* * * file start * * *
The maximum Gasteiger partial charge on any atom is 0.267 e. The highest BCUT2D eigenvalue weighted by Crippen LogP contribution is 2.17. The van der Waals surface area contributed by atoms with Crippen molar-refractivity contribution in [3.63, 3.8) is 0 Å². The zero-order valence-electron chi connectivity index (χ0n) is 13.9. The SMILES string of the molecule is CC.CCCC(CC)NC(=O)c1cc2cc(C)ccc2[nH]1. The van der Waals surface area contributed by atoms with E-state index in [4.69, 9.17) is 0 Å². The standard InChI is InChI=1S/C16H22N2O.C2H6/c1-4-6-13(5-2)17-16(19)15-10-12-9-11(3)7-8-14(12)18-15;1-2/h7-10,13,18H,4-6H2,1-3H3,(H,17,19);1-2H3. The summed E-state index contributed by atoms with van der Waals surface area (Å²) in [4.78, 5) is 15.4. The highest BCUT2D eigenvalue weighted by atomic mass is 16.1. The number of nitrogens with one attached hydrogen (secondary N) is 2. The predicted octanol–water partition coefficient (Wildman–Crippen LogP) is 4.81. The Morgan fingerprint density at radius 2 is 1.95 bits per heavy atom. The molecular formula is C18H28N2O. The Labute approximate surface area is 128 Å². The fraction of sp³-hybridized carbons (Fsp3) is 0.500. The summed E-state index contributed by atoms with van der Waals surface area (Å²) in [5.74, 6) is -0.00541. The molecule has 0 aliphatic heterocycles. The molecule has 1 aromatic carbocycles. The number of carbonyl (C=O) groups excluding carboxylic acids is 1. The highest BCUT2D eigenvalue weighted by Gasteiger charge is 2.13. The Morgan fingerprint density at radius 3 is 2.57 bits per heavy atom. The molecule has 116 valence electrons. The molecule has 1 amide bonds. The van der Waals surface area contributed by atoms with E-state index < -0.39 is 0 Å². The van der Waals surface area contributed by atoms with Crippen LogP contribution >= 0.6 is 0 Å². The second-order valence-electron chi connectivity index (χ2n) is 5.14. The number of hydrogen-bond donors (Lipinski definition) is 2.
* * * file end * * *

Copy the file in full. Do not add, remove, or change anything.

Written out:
The maximum Gasteiger partial charge on any atom is 0.267 e. The highest BCUT2D eigenvalue weighted by Crippen LogP contribution is 2.17. The van der Waals surface area contributed by atoms with Crippen molar-refractivity contribution in [3.63, 3.8) is 0 Å². The zero-order valence-electron chi connectivity index (χ0n) is 13.9. The SMILES string of the molecule is CC.CCCC(CC)NC(=O)c1cc2cc(C)ccc2[nH]1. The van der Waals surface area contributed by atoms with E-state index in [4.69, 9.17) is 0 Å². The standard InChI is InChI=1S/C16H22N2O.C2H6/c1-4-6-13(5-2)17-16(19)15-10-12-9-11(3)7-8-14(12)18-15;1-2/h7-10,13,18H,4-6H2,1-3H3,(H,17,19);1-2H3. The summed E-state index contributed by atoms with van der Waals surface area (Å²) in [4.78, 5) is 15.4. The highest BCUT2D eigenvalue weighted by atomic mass is 16.1. The number of nitrogens with one attached hydrogen (secondary N) is 2. The predicted octanol–water partition coefficient (Wildman–Crippen LogP) is 4.81. The Morgan fingerprint density at radius 2 is 1.95 bits per heavy atom. The molecular formula is C18H28N2O. The Labute approximate surface area is 128 Å². The fraction of sp³-hybridized carbons (Fsp3) is 0.500. The summed E-state index contributed by atoms with van der Waals surface area (Å²) in [5.74, 6) is -0.00541. The molecule has 0 aliphatic heterocycles. The molecule has 1 aromatic carbocycles. The number of carbonyl (C=O) groups excluding carboxylic acids is 1. The highest BCUT2D eigenvalue weighted by Gasteiger charge is 2.13. The Morgan fingerprint density at radius 3 is 2.57 bits per heavy atom. The molecule has 116 valence electrons. The molecule has 1 amide bonds. The van der Waals surface area contributed by atoms with E-state index < -0.39 is 0 Å². The van der Waals surface area contributed by atoms with Crippen LogP contribution >= 0.6 is 0 Å². The second-order valence-electron chi connectivity index (χ2n) is 5.14. The number of hydrogen-bond donors (Lipinski definition) is 2.